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Reginald Gower Ware (1891-1973)

Reginald Gower Ware, known as ‘Reggie’, was born at Englishcombe near Bath in Somerset on 11 December 1891 to parents Walter Thomas Ware (1855-1917) and Alice Mary Ware neé Wheeler (1856-1937). He was the youngest of seven children.

The year before Reggie was born, his father Walter bought impressive Barrow Castle (see photograph below) at Englishcombe, built in 1851.

Reggie’s father, Walter, was a horticulturalist and ran a wholesale nursery business, founding Walter T Ware Ltd. on 18 October 1897, a company still in existence today.

At the time of the 1901 census, Reggie, aged 9, was at Barrow Castle with his parents and three of his siblings, Nora, Sydney and Iris. Sydney was an ‘iron foundry engineer’s pupil’ and later went on to be Work’s Manager for racing car maker Sidney-Straker in Bristol, having the Ware Carburettor named after him.

The family used to visit Dorset for holidays, staying at the Clavell Tower. Walter is credited with designing the round furniture for the circular tower.

By 1911, Reggie, then aged 19, was an apprentice wholesale florist living with his sister Nora Rayner Oliver neé Ware and her husband Ernest Keane Oliver.

Reggie studied Engineering at Reading University. With the outbreak of WW1, he signed up and was commissioned to the Army Service Corps (later known as the Royal Army Service Corps) reaching the position of Second Lieutenant, Unfortunately, Reggie was severely wounded by shrapnel while serving in France in 1917. He virtually lost the use of his left arm and suffered damage to his abdomen.

Also in 1917, Reggie’s father died leaving an estate valued at £137,092 (equivalent to £10 million in 2013). The wholesale nursery business was eventually taken over by manager, Cyril Cherrington Titchmarsh (1891-1976), who married Walter’s daughter Lena Maud Ware (1888-1962) in 1924, so keeping the business in the family.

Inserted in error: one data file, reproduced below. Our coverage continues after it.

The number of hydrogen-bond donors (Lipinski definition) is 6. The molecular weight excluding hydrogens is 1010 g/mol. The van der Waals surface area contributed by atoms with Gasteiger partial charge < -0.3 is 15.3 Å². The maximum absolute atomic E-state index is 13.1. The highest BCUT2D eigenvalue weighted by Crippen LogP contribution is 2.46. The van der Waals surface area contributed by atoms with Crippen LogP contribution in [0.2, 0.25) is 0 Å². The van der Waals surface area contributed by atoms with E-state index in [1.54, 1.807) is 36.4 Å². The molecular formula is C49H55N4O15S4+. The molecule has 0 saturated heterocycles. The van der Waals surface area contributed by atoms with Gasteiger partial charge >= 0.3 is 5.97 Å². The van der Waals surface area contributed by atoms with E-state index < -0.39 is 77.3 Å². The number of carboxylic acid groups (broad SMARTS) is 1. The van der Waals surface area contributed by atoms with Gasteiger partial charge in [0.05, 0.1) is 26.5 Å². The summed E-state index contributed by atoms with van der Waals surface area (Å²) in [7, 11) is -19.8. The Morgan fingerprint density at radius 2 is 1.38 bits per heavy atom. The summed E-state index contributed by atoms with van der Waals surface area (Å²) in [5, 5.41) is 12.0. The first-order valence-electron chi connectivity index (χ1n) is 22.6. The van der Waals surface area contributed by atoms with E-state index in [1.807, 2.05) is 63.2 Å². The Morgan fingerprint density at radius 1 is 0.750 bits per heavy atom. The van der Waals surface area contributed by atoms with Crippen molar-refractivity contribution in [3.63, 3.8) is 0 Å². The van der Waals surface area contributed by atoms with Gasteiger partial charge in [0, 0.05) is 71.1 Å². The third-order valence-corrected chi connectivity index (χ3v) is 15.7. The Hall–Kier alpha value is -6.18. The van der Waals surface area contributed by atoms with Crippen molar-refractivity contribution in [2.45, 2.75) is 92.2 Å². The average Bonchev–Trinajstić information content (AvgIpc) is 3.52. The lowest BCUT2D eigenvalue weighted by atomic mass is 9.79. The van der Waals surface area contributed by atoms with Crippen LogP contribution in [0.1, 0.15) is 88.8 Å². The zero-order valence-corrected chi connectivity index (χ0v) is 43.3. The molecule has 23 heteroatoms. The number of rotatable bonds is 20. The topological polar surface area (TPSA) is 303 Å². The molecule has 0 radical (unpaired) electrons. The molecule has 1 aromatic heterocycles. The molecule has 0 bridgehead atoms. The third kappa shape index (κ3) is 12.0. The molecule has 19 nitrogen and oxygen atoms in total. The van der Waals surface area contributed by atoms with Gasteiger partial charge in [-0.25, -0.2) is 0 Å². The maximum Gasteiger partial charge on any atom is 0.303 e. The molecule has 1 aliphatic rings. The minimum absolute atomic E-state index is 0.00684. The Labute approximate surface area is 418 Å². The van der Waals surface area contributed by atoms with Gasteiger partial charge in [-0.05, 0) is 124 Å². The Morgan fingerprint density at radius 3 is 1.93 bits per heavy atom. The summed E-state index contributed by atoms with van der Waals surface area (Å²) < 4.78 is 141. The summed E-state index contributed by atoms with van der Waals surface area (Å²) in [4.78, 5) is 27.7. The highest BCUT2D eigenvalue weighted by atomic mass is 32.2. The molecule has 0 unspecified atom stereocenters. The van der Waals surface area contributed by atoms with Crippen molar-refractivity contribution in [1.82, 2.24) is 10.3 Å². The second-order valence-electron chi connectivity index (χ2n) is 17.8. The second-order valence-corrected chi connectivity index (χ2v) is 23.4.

Reggie eventually moved to Dorset and lived at Gate Cottage close to Worbarrow Bay, just over a stone’s throw away from his maternal grandfather, John Wheeler who lived at The Bungalow. His grandfather’s second wife, Mary Jane Wheeler neé Matthews apparently took him food parcels and hot bowls of soup.

Apparently Reggie owned a string of prestige motor cars with gearboxes adapted so he could change gear with his good right arm. He also loved fishing and had a boat named the ‘Witch of Worbarrow’ which is now at the National Maritime Museum in Cornwall. The boat originally belonged to the Miller family.

Reggie died in 1973.

David Doyle, grandson of Charles Clarence Brachi, knew Reggie Ware:

Reg Ware was a close friend of my grandfather Charles Clarence Brachi as well as being John Wheeler’s grandson. We knew him as uncle Reg. I well remember when he visited us at Kimmeridge in 1958 in his Jaguar XK150 sports car and took us for runs on the straight Wareham road. The abiding memory was of terrifying speed (90mph in the days before speed limits) and gear changing with his right arm, letting go of the wheel! I’m sure my parents had no inkling of what went on!

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